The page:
Apr 16, 2019 - Sale 2505

Sale 2505 - Lot 319

Price Realized: $ 30,000
Show Hammer Price?Final Price Realized includes Buyer’s Premium added to Hammer Price
Estimate: $ 8,000 - $ 12,000
(MEXICAN MANUSCRIPTS.) Illustrated file on a land dispute between a ranch owner and his Nahua neighbors. Dozens of documents bound together, approximately 350 manuscript pages including 4 hand-colored manuscript maps and plans, the largest being 18 x 26 inches unfolded. Folio, 12 x 9 inches, in early limp calf titled "Titulos del Ojo de Agua" on rear, minor wear; the plans and some documents quite worn, most of the documents with only minor edge wear. Mexico, 1563-1786, 1814

Additional Details

This extensive file documents a long and intense legal battle between local Indians and the owner of a hacienda, the Rancho del Ojo de Agua. The land was located in San Agustín de las Cuevas, now part of the borough of Tlalpan in Mexico City, although then it was under the jurisdiction of Coyoacán. The case was argued before the Audiencia in 1786. The Indian litigants from the nearby Barrio de Niño Jesús accused the latest owner of the Rancho, Juan José de Elías, of encroaching on their lands. To bolster their case, they brought forth a lavishly illustrated map of the Rancho and the surrounding communities, along with the original records of sales and transfers of land in the area dating back to the middle of the sixteenth century, all of which are included in the volume. More than a simple legal case file, this volume also provides a long-term view of the changes and transformations that took place within a central Mexican town over the colonial centuries.
The earliest documents are two Nahuatl cartas de venta or bills of sale from the 1560s attesting to sales of houses and land in San Agustín. See lot 318 above for similar documents. The first part of these documents is a written Nahuatl portion giving details about the transaction (in one case describing a possession ceremony in which rocks were thrown), and the second is an illustrated map of the property being sold employing Aztec glyphs and artistic conventions. The maps feature glyphs of hands, (maitl) and arrows (mitl), which were Aztec units of measurement. One of the cartas records the donation of a plot of land and its accompanying house by don Luis de Santa María Nanacacipactzin, the last member of the Aztec imperial dynasty to serve as governor of colonial Tenochtitlan. His signature appears on the document.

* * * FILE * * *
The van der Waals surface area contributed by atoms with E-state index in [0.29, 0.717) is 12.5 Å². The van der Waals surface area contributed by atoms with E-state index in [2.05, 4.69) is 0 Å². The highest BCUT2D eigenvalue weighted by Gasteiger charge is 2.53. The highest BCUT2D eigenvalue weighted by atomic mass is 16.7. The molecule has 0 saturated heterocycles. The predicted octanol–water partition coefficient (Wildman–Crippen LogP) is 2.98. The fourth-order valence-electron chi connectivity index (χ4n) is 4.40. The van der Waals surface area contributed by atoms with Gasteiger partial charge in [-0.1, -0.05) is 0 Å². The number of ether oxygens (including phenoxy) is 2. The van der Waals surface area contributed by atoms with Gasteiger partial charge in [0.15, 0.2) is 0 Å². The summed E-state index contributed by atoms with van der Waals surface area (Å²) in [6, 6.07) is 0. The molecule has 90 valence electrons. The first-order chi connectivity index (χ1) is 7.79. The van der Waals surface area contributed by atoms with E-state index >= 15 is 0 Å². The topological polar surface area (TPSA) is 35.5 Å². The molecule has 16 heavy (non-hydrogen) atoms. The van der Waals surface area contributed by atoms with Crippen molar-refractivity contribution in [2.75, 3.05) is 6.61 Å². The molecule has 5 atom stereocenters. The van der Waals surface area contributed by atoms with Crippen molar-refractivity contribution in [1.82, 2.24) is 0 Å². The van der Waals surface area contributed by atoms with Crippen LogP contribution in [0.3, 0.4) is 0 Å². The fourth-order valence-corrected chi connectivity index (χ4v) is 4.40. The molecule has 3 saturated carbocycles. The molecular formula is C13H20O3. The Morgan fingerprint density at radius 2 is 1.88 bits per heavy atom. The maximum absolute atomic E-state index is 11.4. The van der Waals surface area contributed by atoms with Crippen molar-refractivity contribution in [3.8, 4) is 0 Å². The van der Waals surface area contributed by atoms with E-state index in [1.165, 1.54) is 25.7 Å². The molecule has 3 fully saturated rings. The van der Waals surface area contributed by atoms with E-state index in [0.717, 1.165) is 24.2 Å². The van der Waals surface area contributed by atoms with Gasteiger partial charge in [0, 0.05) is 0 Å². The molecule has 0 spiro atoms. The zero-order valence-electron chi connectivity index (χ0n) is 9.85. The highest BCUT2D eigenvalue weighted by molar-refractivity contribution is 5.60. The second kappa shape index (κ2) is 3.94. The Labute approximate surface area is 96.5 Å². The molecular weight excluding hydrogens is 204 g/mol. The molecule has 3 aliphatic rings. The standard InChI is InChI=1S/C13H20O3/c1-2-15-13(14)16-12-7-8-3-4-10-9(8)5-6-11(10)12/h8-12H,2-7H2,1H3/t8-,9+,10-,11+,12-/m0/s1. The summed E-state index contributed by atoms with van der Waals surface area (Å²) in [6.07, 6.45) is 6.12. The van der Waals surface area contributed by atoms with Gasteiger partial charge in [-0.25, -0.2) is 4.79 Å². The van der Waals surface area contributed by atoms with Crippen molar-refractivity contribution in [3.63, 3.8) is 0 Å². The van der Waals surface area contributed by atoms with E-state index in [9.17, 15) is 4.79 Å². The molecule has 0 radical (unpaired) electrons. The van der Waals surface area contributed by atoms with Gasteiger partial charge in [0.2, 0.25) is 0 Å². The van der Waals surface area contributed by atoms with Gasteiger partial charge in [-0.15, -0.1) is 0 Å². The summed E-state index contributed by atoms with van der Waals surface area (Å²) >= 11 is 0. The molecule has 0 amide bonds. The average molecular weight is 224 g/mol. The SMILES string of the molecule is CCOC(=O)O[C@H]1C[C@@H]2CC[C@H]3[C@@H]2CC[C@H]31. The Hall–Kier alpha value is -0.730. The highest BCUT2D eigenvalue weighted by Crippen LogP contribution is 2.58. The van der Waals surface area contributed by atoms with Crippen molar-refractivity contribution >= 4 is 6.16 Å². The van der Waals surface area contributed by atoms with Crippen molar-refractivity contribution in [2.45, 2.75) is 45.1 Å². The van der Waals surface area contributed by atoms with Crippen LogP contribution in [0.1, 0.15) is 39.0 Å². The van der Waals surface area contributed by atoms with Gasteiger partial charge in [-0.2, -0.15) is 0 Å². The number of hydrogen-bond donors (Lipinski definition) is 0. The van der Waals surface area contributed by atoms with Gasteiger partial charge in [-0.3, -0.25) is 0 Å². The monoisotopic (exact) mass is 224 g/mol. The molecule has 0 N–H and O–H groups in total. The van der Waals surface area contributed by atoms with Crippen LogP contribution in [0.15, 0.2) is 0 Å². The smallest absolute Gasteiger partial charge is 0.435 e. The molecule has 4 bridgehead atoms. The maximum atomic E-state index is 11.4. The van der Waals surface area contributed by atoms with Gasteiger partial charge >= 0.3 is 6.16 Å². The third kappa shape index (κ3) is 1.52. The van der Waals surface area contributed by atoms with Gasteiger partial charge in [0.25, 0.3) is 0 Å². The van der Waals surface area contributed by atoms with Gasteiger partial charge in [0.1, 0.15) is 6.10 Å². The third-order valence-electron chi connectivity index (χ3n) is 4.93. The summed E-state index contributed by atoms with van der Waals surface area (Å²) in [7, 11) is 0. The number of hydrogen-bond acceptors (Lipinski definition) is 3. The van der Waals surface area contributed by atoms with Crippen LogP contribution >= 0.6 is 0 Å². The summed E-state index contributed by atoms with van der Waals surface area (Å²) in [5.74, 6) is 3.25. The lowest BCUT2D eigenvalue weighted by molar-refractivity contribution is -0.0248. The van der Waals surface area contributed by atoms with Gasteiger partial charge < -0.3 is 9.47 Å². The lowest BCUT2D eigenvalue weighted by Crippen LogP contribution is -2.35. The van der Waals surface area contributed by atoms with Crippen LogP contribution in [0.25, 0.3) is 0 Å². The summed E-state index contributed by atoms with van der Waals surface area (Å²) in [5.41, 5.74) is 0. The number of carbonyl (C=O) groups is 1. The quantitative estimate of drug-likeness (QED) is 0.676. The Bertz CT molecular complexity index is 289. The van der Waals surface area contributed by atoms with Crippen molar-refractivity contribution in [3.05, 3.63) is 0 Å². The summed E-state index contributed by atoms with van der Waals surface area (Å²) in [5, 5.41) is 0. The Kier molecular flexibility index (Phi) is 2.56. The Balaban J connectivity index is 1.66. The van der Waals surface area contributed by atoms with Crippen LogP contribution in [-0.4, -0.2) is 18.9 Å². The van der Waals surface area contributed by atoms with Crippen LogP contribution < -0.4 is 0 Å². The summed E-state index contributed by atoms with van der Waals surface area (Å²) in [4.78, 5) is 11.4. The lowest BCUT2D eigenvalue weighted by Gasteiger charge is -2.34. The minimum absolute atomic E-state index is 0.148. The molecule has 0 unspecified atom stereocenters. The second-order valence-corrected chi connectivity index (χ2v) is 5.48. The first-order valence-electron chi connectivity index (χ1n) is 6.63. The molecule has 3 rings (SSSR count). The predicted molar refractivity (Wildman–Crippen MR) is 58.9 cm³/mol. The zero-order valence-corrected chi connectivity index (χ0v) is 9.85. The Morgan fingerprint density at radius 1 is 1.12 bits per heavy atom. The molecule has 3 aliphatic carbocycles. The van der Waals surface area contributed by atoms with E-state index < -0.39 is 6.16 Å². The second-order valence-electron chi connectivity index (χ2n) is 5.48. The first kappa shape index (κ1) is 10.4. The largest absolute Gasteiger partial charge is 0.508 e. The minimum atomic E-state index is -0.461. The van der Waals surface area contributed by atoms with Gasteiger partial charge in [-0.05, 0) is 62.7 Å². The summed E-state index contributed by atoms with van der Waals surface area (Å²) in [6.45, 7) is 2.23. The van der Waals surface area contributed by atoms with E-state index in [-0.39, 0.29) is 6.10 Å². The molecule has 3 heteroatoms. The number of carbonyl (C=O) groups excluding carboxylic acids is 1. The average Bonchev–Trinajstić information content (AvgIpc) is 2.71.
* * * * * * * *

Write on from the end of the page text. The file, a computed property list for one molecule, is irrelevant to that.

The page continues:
As the volume moves to the 17th century, the penetration of Spaniards into the area becomes apparent. As evinced by the documents collected here, Spaniards soon began to purchase land with increasing frequency, and Spanish haciendas soon appeared. Conflict over boundaries, however, did not emerge until the 1700s, when the Indians of San Agustín launched a series of successful lawsuits against the hacendados of the Rancho del Ojo de Agua. The Indians claimed the hacendados were unfairly incorporating their community lands into the Rancho.
The most intense (and perhaps definitive) of these suits was the one they filed against Juan José de Elías, the latest owner of the Rancho, in 1786. To get to the truth of the matter, the Audiencia sent Felipe de Zúñiga Ontiveros to measure and map San Agustín. As related in the court proceedings included in the volume, however, the local Indians rose up and violently prevented Zúñiga from carrying out his duty, perhaps believing that he would purposely misrepresent the community's borders. The Audiencia then had to issue a decree (included) ordering the indigenous governor to keep his constituents at bay so that Zúñiga could proceed in peace. He eventually did finish his work, and the result was a beautifully painted and intricate map included in the lot that registers every community and property.
Elías, in his defense, procured the favorable testimony (included) of several long-time residents in the area, some of whom were members of the elite. Among the most notable was Isidro Cano Moctezuma, a descendant of both a conquistador and the ill-fated Aztec Emperor whose name he bore. Cano claimed that he was once the mayordomo of the Rancho del Ojo de Agua and thus knew the local land quite well. Like the other witnesses, Cano averred that the Indians' claims were false, that the disputed territory belonged to Elías, and that he could show the judges in person the true boundaries. Such testimony must have swayed the judges of the Audiencia, as they decided in favor Elías. It is unknown whether the Indians of Barrio de Niño Jesús ever again challenged Elías, as the volume ends with his victory. A later plan from 1814 is laid in.